[16] See the concurring opinion of Judge Dr. Deisinger with regard to this Decision, p. 3.
[17] See note 15.
[18] Empirical data on the number of established personal easements on dwellings prove that in this regard the legislature evidently interfered with the freedom of disposal in the field of property. According to land register data, as many as 202,251 such easements have been established. That is sufficiently illustrative. See: http://www.delo.si/gospodarstvo/finance/osebna-sluznost-koliko-boste-placali-notarju.html (accessed on 26 March 2014).
[19] If the real property tax were collected in its entirety it would contribute approximately EUR 188 million to the budget of the state. See the concurring opinion of Judge Dr. Deisinger with regard to this Decision, p. 3.
[20] As comparable experiences prove, the introduction of certified cash registers is more effective than the propaganda slogan "Use your mind, don’t leave your receipt behind".
[21] From data that the Tax Administration of the Republic of Slovenia sent to the Constitutional Court by letter No. 0100-952/2014-3, dated 10 March 2014, it follows that as of 31 December 2013 the combined tax debt of all natural persons and legal entities amounted to as much as EUR 1,472,787,087. Of course, the unrecovered taxes from the grey economy are not included in this amount. If we were to also include such taxes, the total amount of the tax inefficiency of the state would be incomparably higher.
[22] F. A. Hayek, Ustava za svobodo, Inštitut Karantanija and Inštitut Nove revije, Ljubljana, 2012, p. 487.
[23] Ibidem, p. 488.
 
 
U-I-313/13-92
25 March 2014
 
 
Concurring Opinion of Judge Dr. Jadranka Sovdat
 
 
I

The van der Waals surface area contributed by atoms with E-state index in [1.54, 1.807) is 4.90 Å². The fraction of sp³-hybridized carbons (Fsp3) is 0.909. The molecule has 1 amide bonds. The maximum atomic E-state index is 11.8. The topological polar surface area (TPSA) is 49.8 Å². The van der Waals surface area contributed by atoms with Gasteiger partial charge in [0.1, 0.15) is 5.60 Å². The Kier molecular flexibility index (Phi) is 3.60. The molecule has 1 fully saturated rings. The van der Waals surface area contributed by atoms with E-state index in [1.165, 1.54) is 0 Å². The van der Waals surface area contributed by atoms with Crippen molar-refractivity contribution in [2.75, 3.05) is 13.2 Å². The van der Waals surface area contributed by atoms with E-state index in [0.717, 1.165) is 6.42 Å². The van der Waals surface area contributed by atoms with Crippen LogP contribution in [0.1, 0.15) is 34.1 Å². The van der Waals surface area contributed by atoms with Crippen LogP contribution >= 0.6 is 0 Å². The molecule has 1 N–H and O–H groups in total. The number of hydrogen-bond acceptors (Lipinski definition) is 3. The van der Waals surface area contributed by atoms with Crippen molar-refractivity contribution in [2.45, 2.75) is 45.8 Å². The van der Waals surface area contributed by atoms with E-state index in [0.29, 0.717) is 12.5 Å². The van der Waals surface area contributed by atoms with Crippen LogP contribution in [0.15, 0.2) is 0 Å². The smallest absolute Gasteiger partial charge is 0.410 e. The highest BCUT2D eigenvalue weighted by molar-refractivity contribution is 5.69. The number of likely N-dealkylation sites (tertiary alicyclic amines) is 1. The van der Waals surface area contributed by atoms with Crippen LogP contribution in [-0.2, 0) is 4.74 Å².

1. The abrogation of the entire Act that introduced the real property tax could at first sight communicate that the taxation of real property as such is in itself unconstitutional. Of course, this is not true. Therefore, I wish to emphasise already right at the start that the introduction of a real property tax is in itself not unconstitutional. As the Decision also states, the decision to introduce the tax falls within the sphere of the discretion of the legislature. By the Real Property Tax Act (Official Gazette RS, No. 101/13 – hereinafter referred to as the RPTA), the legislature made this decision and the Act as such is therefore not unconstitutional in itself just because it introduces the taxation of real property. It was also possible to sooner or later expect its introduction, because it was necessary to replace the regulation of the compensation fee for building land use, which the Constitutional Court already in Decision No. U-I-39/97, dated 16 December 1999 (Official Gazette RS, No. 1/2000, and OdlUS VIII, 282), characterised as a (still) admissible transitional regulation of taxation. The expectation of the introduction of this tax was also confirmed by the Real Property Mass Appraisal Act (Official Gazette RS, No. 50/06 and 87/11 – hereinafter referred to as the RPMAA), which already in 2006 stated in Article 1 that one of the purposes of the introduction of the valuation of real property on the basis of mass appraisal was precisely to impose taxation thereon. The question of whether the legislature introduces a real property tax or some other tax is therefore a decision that is not for the Constitutional Court to assess. If, however, the legislature decides to introduce such a tax, it must implement such in conformity with the Constitution. When deciding on whether it has to respect, inter alia, the principle of legality determined by Article 147 of the Constitution as a special principle in relation to the principle of legality determined by the second paragraph of Article 120 of the Constitution and whether it has to respect the principle of equality before the law determined by the second paragraph of Article 14 of the Constitution, the legislature namely has no discretion. The question of whether in this case the legislature acted in conformity with the Constitution when it introduced the statutory provisions challenged by the applicants and the petitioner is, however, the subject of this Decision.